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frivolous sentiment; so that a lover would think it an insult to his mistress to offer her a nosegay in which it was introduced. FRIVOLOUS AMUSEMENT, Bladder-nut. The fruit of the Bladder-nut tree, when pressed between the fingers, bursts with a report. Idle persons sometimes indulge, as well as little boys, in the frivolous amusement of producing this noise. FRUGALITY, Chicory. Horace has celebrated the frugality of his repasts, composed of Mallows and Chicory.

GALLANTRY, A Nosegay. The attentions of gallantry cannot be better expressed than by a Nosegay. Such a present may be of little intrinsic value, but it is always a proof of amiable and delicate attention.

GAME, PLAY, Hyacinth. This flower, so celebrated in the songs of the poets, from the time of Homer to the present day, is made hieroglyphical of play, because a youth named Hyacinthus was killed, while playing with Apollo, by a quoit, which the jealous Zephyr blew upon him. Apollo, unable to recall his favourite to life, changed him into the flower which bears his name.

GENEROSITY, Orange-tree. The Orange-tree is covered at one and the same time with flowers, fruit, and foliage. It is a generous friend, which is continually lavishing kindness upon us.


GENIUS, Plane-tree. The Portico at Athens was surrounded by long avenues of majestic PlaneThe Greeks paid a kind of worship to those beautiful trees, and consecrated them to genius and intellectual pleasures. GIRL, Rosebud. A young girl is a rose still in bud.

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GOOD EDUCATION, Cherry-tree. It is generally believed that the Cherry-tree was brought from Cerasonte, a town in the kingdom of Pontus, to Rome, by Lucullus. It is not the less true, however, that our woods have always produced several species of wild cherry, which require nothing but careful cultivation to change their harsh, sour berries into that delicious fruit which is an ornament to our gardens and our desserts, and a favourite with young and old.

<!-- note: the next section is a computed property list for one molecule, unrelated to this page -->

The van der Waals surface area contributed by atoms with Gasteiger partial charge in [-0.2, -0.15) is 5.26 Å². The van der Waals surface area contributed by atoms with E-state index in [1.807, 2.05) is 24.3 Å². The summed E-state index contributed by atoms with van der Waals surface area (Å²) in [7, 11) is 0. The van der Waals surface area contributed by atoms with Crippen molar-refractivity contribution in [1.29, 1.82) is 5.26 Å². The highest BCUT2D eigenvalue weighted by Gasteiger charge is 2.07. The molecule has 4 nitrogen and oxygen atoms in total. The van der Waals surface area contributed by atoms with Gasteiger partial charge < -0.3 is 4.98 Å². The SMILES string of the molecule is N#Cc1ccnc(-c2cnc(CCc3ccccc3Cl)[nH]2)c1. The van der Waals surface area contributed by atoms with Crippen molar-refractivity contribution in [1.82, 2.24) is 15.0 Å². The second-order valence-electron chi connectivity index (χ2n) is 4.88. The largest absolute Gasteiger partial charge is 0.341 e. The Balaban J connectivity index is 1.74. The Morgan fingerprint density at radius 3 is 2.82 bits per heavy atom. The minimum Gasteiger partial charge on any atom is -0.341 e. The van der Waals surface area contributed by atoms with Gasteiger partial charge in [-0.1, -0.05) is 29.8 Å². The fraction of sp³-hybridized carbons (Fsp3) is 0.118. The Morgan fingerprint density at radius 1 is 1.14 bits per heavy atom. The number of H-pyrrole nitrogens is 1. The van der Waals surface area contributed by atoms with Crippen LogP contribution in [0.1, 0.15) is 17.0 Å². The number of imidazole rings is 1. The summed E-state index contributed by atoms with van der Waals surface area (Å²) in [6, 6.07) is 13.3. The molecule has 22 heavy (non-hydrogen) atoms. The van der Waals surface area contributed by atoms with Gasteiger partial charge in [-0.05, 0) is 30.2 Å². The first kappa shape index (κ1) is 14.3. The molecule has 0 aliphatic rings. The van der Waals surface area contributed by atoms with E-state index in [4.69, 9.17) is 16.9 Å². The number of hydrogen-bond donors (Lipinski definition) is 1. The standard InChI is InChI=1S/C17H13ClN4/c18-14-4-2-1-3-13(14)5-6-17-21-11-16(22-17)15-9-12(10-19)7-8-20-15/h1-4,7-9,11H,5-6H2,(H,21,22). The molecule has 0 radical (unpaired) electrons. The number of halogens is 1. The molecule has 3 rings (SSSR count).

GRACE, Hundred-leaved Rose. When the Graces

accompany Venus and the Loves, they are crowned with myrtle; when they attend the Muses, they are represented as adorned with wreaths of the Hundred-leaved Rose. GRANDEUR, Ash-tree. In the Edda, the gods are said to hold their court under a miraculous Ash-tree, which covers the surface of the whole world with its branches. The top of this tree reaches the sky; its roots penetrate to hell. From the latter issue two springs; in one of which wisdom is hidden, and in the other is contained the knowledge of futurity. GRIEF, Marigold. Page 147.

Aloe. Page 228.

HAPPINESS, Sweet Sultan. In the harems of the East, this lusciously sweet flower is an emblem of supreme happiness.

RETURN OF, Lily of the Valley.

Page 77. HATE, Basil. Poverty is sometimes represented by the figure of a female covered with rags, seated by a plant of Basil. It is common to say that Hate has the eye of a basilisk, a fabulous animal, which is supposed to kill with a

single glance. The name of Basil, however, is derived from a Greek word, signifying royal, a term indicating the excellence of this fragrant plant.

HEART UNACQUAINTED WITH LOVE, White Rosebud. Before the breath of Love had animated the world, all roses were white and all female hearts insensible. HERMITAGE, Milkwort. This pretty plant, which grows to the height of a foot, never loses its leaves, which resemble those of box. The hermits, who formerly dwelt on elevated places, planted it around their habitations. The ancients regarded this plant as favourable to cattle, and thought that it caused them to yield a great deal of milk, as is expressed by its Greek name, Polygala. HIDDEN MERIT, Coriander. Fresh Coriander

has an intolerable smell, as its Greek name, Koris, a bug, implies: yet its aromatic seeds are in request with cooks and confectioners, who often use it to flavour pastry and made dishes.

HOPE, Snowdrop. Page 28.

Hawthorn. Page 59.

HORROR, Virginia Cactus. This plant throws out in every direction its trailing shoots, which resemble clusters of snakes. HOSPITALITY, Oak-tree. Page 216. HUMILITY, Broom. Page 101.

I ATTACH MYSELF TO YOU, Ipomaæa, Indian Jasmine. The scarlet Ipomæa requires a supporter for its slender branches, and, without fatiguing that supporter, it wreathes it with foliage and flowers.

This plant resembles the pyramidal cypress.
In some parts of Italy, people present stalks
of it to those whom they mean to insult.
I DIE IF NEGLECTED, Laurustinus. Page 238.
I FEEL YOUR KINDNESS, Flax. We are under
so many obligations to Flax, that we cannot
open our eyes without being deeply sensible
of them. We are indebted to it for linen,
cloth, paper, and lace.

I LOVE YOU, Peruvian Heliotrope. Page 186.
I SHALL NOT SURVIVE YOU, Black Mulberry-tree.
Every body knows the affecting story of Pyra-
mus and Thisbe. Pyramus, in the belief that

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